Rare species the victim of anti-fox campaign
A huge increase in the number of snares used to kill foxes on grouse moors is sabotaging a £5 million EU project to save the capercaillie, one of Scotland’s most endangered species. The EU has written to the Scottish Executive urging the reduction “whenever possible” of threat to the bird.
Dr Robert Moss, fellow emeritus of the Centre foe Ecology and Hydrology, blames snares for the abandonment by capercaillies of three breeding sites in the Cairngorms.
“Setting snares through a forest has the inevitable consequence that non-target species, such as wildcats, hares, deer, badgers and capercaillie, are illegally killed,” he told BBC Wildlife.
UK capercaillies number less than 1,000 individuals and, at recent rates, are expected to disappear within 20 years. Wildcats are also rare – a 1995 study put the numbers at 3,500.
The EU letter to the Scottish Executive cited a recent report on moors that got much bigger grouse bags after “energetic keepers” follwoed Game Conservancy Trust advice and use more than 1,000 snares. Five years previously, in the same are, five snares were used.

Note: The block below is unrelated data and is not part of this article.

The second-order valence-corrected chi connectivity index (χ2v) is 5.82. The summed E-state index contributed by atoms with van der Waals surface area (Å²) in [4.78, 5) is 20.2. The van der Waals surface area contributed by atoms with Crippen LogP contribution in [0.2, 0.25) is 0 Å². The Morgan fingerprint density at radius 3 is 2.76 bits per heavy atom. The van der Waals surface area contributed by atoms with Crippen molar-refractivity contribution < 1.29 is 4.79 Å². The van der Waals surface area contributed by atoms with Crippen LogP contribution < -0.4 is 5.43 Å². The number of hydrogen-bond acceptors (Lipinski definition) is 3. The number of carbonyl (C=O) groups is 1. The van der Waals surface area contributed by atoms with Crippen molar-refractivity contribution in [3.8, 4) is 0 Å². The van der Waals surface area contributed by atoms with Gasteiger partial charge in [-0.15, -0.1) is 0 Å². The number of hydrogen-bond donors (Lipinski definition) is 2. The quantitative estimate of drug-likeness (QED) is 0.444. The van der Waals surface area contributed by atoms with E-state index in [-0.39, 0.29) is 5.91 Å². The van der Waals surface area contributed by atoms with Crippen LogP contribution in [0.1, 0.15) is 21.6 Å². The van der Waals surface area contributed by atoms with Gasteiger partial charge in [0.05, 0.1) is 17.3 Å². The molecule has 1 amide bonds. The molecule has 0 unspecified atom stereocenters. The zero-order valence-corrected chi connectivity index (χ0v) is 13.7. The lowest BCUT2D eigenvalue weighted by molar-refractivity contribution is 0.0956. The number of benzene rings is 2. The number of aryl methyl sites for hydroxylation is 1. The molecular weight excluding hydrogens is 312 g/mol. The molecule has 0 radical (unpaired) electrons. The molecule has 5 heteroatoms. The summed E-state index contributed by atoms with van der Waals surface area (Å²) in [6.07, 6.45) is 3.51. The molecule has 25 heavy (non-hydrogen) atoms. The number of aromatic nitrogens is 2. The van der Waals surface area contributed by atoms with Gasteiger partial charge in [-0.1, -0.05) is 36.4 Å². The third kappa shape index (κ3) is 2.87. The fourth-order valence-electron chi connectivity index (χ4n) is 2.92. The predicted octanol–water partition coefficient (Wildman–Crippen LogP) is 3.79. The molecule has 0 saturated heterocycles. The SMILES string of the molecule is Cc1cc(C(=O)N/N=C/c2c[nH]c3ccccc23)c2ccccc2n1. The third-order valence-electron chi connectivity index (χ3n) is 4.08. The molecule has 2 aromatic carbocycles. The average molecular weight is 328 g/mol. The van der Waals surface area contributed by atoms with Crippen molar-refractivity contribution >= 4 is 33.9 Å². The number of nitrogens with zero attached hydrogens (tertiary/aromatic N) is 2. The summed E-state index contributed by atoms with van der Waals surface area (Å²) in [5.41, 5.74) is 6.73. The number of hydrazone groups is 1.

The law says snares must be checked every 24 hours and be designed to hold an animal not kill it. But Dr Moss and inspectors at the Scottish Society for the Prevention of Cruelty to Animals said it is impossible to police and animals are frequently killed. Earlier this year, 142MPs backed a motion uring the Government to outlaw snares.
The LIFE grant was awarded to a group that includes Scottish Natural Heritage and the RSPB. Kenny Kortland, group project officer, said: “We’re having a lot of success changing practices in key capercaillie areas, but the bird has a huge range and we haven’t reached everyone.”
A Game Conservancy Trust spokeswoman said snares are the most effective way of controlling foxes but that they must be used within guidelines. This means no snaring within capercaillie habitat or other areas with vulnerable and protected species.